The editorial categories are research topics that have guided researchers during the recovery phase and continue to be the impetus behind the Documents Project’s digital archive and the Critical Documents book series. Developed by the project’s Editorial Board, each of the teams analyzed this framework and adapted it to their local contexts in developing their research objectives and work plans during the Recovery Phase. Learn more on the Editorial Framework page.
In 1944, the architect José Villagrán García, Supervisor of Hospital Projects and Construction at the Secretaría de Salubridad y Asistencia [Ministry of Health and Medical Care], declared that hospital buildings were architectural works and therefore artworks, at least in Mexico. The basis of the declaration was his belief that the art of construction must be intimately related to people’s lives and daily activities. For architect Villagrán, the construction of hospitals had to combine both aesthetic and social components. Above all, hospitals had to be functional, but they also had to be aesthetically and visually attractive. He concluded that the technical/ functional /constructional and economic elements not only may coexist, but must coexist, with the aesthetic /social elements in a hospital building in order to define it as a living artwork. In other words, it must be at the service of humankind.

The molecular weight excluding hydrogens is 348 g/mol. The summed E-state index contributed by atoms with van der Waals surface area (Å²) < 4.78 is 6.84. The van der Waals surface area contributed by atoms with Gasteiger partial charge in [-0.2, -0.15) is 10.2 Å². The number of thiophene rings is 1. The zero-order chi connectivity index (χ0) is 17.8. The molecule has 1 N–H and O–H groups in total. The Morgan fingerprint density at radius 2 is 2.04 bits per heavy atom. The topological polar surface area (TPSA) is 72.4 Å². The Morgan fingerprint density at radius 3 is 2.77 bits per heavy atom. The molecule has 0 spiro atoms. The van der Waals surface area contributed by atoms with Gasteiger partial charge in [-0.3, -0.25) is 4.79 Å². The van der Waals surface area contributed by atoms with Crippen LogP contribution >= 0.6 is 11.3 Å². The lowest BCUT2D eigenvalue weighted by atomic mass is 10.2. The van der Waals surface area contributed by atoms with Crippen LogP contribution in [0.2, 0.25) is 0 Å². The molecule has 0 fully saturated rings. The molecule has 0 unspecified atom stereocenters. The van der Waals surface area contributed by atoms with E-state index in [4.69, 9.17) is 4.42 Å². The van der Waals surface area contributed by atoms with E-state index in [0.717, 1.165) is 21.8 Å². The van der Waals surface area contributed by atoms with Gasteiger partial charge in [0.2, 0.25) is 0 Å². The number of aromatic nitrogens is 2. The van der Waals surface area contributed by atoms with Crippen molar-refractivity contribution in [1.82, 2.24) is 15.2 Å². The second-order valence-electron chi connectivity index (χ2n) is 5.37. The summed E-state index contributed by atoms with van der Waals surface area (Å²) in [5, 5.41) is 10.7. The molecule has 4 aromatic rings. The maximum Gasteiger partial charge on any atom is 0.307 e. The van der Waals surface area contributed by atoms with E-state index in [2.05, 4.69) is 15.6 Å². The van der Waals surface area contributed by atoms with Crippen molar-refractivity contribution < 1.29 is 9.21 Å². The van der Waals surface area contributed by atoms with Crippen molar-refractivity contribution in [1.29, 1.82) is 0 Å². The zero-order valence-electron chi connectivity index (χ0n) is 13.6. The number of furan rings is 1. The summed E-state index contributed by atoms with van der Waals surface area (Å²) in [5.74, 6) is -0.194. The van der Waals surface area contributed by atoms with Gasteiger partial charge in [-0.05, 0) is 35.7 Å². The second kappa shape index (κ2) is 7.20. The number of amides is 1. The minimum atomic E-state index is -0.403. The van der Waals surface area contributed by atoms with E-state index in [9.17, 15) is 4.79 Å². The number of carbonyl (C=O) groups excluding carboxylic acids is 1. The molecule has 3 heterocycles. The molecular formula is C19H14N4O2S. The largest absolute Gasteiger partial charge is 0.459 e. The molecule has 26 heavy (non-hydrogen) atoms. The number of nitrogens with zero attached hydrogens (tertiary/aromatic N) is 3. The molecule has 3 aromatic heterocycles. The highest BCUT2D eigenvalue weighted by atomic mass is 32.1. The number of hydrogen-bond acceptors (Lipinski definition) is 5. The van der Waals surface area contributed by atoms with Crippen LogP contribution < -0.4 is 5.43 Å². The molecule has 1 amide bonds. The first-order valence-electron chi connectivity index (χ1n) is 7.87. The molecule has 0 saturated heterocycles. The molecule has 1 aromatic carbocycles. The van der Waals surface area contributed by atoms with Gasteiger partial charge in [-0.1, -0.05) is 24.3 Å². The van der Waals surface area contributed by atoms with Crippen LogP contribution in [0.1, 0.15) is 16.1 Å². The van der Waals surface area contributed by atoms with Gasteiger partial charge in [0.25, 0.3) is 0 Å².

José Villagrán García (1901–1982) was one of the architects who best represented the functional style known as “rationalism.” His ties to the architecture of healthcare buildings began in 1925 with the creation of the design for the Instituto de Higiene y Granja Sanitaria [Institute for Farm Health and Hygiene] in Popotla; subsequently, in 1929, with the Hospital para Tuberculosos [Tuberculosis Hospital] in Huipulco; and, in 1938, the architect built the Instituto Nacional de Cardiología [National Cardiology Institute], in Mexico City all of them. He was responsible for hospital design, so that Villagrán organized a group of young architects, Enrique Yáñez (1908–1990) outstood among them. The Boletín de la Secretaría de Salubridad y Asistencia [Bulletin of the Ministry of Health and Medical Care] published this lecture given by Villagrán at the second Instituto Regional sobre Organización y Administración de Hospitales [Regional Institute on Hospital Organization and Administration] held in Lima, Peru, from December 3–16, 1944.
The press coverage of Proyecto Hospitales [Hospital Construction Project] was mostly a follow-up on its construction phases, the related inaugurations of these buildings, and the novelty of the plan for “art integration.” This led to interviews with the painters who participated and broad photographic coverage of the murals painted. The architects and visual artists of the period called it “integrated art” because it combined architectural design—interior and/or exterior spaces—with pictorial or sculptural decoration.